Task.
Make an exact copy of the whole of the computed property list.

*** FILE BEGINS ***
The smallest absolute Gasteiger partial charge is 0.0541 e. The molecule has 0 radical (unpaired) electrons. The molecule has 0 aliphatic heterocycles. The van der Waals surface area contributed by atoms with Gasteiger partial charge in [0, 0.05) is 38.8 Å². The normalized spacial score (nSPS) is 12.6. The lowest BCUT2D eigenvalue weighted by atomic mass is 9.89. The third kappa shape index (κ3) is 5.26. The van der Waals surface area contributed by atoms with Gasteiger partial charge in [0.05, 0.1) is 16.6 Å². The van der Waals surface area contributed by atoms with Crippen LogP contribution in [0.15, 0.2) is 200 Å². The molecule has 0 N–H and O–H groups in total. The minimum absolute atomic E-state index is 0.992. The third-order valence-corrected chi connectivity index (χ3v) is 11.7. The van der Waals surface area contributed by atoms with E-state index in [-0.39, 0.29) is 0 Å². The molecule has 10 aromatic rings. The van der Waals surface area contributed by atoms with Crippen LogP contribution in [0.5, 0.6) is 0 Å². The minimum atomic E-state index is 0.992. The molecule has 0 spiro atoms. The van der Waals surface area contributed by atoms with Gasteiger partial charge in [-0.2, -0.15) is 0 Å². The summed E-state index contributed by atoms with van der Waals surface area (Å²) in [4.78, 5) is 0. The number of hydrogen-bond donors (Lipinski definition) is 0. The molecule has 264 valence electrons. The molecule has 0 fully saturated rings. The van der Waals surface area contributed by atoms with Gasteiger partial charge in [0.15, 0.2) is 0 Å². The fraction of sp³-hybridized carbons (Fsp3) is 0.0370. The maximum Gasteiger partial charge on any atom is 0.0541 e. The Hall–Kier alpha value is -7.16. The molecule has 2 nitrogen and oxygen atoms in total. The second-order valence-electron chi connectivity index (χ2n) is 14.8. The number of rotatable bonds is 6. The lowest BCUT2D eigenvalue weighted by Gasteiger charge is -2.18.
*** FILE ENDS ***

The smallest absolute Gasteiger partial charge is 0.0541 e. The molecule has 0 radical (unpaired) electrons. The molecule has 0 aliphatic heterocycles. The van der Waals surface area contributed by atoms with Gasteiger partial charge in [0, 0.05) is 38.8 Å². The normalized spacial score (nSPS) is 12.6. The lowest BCUT2D eigenvalue weighted by atomic mass is 9.89. The third kappa shape index (κ3) is 5.26. The van der Waals surface area contributed by atoms with Gasteiger partial charge in [0.05, 0.1) is 16.6 Å². The van der Waals surface area contributed by atoms with Crippen LogP contribution in [0.15, 0.2) is 200 Å². The molecule has 0 N–H and O–H groups in total. The minimum absolute atomic E-state index is 0.992. The third-order valence-corrected chi connectivity index (χ3v) is 11.7. The van der Waals surface area contributed by atoms with E-state index in [-0.39, 0.29) is 0 Å². The molecule has 10 aromatic rings. The van der Waals surface area contributed by atoms with Crippen LogP contribution in [0.5, 0.6) is 0 Å². The minimum atomic E-state index is 0.992. The molecule has 0 spiro atoms. The van der Waals surface area contributed by atoms with Gasteiger partial charge in [-0.2, -0.15) is 0 Å². The summed E-state index contributed by atoms with van der Waals surface area (Å²) in [4.78, 5) is 0. The number of hydrogen-bond donors (Lipinski definition) is 0. The molecule has 264 valence electrons. The molecule has 0 fully saturated rings. The van der Waals surface area contributed by atoms with Gasteiger partial charge in [0.15, 0.2) is 0 Å². The fraction of sp³-hybridized carbons (Fsp3) is 0.0370. The maximum Gasteiger partial charge on any atom is 0.0541 e. The Hall–Kier alpha value is -7.16. The molecule has 2 nitrogen and oxygen atoms in total. The second-order valence-electron chi connectivity index (χ2n) is 14.8. The number of rotatable bonds is 6. The lowest BCUT2D eigenvalue weighted by Gasteiger charge is -2.18.